A daring article in the newspaper about a ravishing woman violinist might help. Or if you are an overweight bloke the older side of 70, you could try this: "SEE and HEAR how Paganini played. Be astounded at the beauty of the music (if not the player's physiognomy)!"

Or: "James (or Simon, or Bruce) once rounded up cattle out on the plains. Now, he's wooing the ladies and rounding up all the folks with his amazing playing" (photo of smiling James, or Simon, or Bruce, standing there with a pretty girl in each arm, one holding his bow and the other his violin).

Or (more controversial): "Mandy (or Simone) once communicated with aliens. Now she's in town to communicate the music of Mozart to YOU!!" (photo of Mandy, or Simone, her gaze somewhat fixated and perhaps slightly worrying, staring out at you from page 5 of the local rag).

Less controversial, and much more representative of truth (aliens being a bogus concept in my opinion): "Janine wants to bring you closer to God with her music" (photo of Janine in Church, instrument cradled in her arms, looking up dreamingly at the sunlight streaming in through the chancel windows).

I suppose this business side of the art of music is a game.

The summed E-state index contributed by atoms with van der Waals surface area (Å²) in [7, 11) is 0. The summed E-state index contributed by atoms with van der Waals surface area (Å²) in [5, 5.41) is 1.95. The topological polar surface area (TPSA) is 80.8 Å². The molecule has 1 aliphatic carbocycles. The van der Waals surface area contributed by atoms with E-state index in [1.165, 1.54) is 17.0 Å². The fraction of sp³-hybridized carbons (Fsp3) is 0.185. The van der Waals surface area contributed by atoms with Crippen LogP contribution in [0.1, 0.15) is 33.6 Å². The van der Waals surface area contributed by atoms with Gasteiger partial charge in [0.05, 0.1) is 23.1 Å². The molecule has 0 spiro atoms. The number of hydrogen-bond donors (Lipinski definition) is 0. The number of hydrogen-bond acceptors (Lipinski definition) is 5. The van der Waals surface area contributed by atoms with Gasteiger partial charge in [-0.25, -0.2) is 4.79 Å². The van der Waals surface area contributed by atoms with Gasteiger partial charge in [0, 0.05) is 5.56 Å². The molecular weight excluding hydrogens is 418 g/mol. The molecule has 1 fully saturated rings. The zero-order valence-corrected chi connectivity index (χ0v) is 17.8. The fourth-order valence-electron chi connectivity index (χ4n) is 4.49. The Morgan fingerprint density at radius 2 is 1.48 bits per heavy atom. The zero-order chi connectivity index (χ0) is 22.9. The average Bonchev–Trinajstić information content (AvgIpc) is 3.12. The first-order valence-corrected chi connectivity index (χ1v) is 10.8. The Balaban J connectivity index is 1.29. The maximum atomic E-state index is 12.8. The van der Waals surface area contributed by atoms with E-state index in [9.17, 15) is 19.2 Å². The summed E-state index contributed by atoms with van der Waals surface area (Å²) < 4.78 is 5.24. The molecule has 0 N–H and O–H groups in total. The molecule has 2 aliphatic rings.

March 28, 2008 at 02:58 PM · well, my next orchestra concert has Bruckner 7 on the program, so I have just been telling all of my brass friends (esp. horn players... horns and Wagnerian tubas!) to come.

March 28, 2008 at 03:34 PM · Ah Tommy, when I become a major fan of tremolo I shall attend a Bruckner concert. Even after playing a Bruckner Symphony under Kurt Masur (the reigning master of Bruckner) I was still bored and can't remember which one it was.

March 28, 2008 at 06:32 PM · Bruckner 6 actually doesn't have that much tremolo - I was surprised. After having played the fourth dozens of times on tour, I was prepared for the worst, and VERY happy to find out it was different!

March 28, 2008 at 06:36 PM · Incentive to come to concert - would have to be some kind of meal or drinks before and after. Done with lots of emails, cellphone text messages and phone calls containing much persuasion.

April 15, 2008 at 11:27 PM · wait for fellow musicians to call you

eventually,they will contact you

then,all is good.

when you know musicians are coming to your place

invite others----others WILL attend !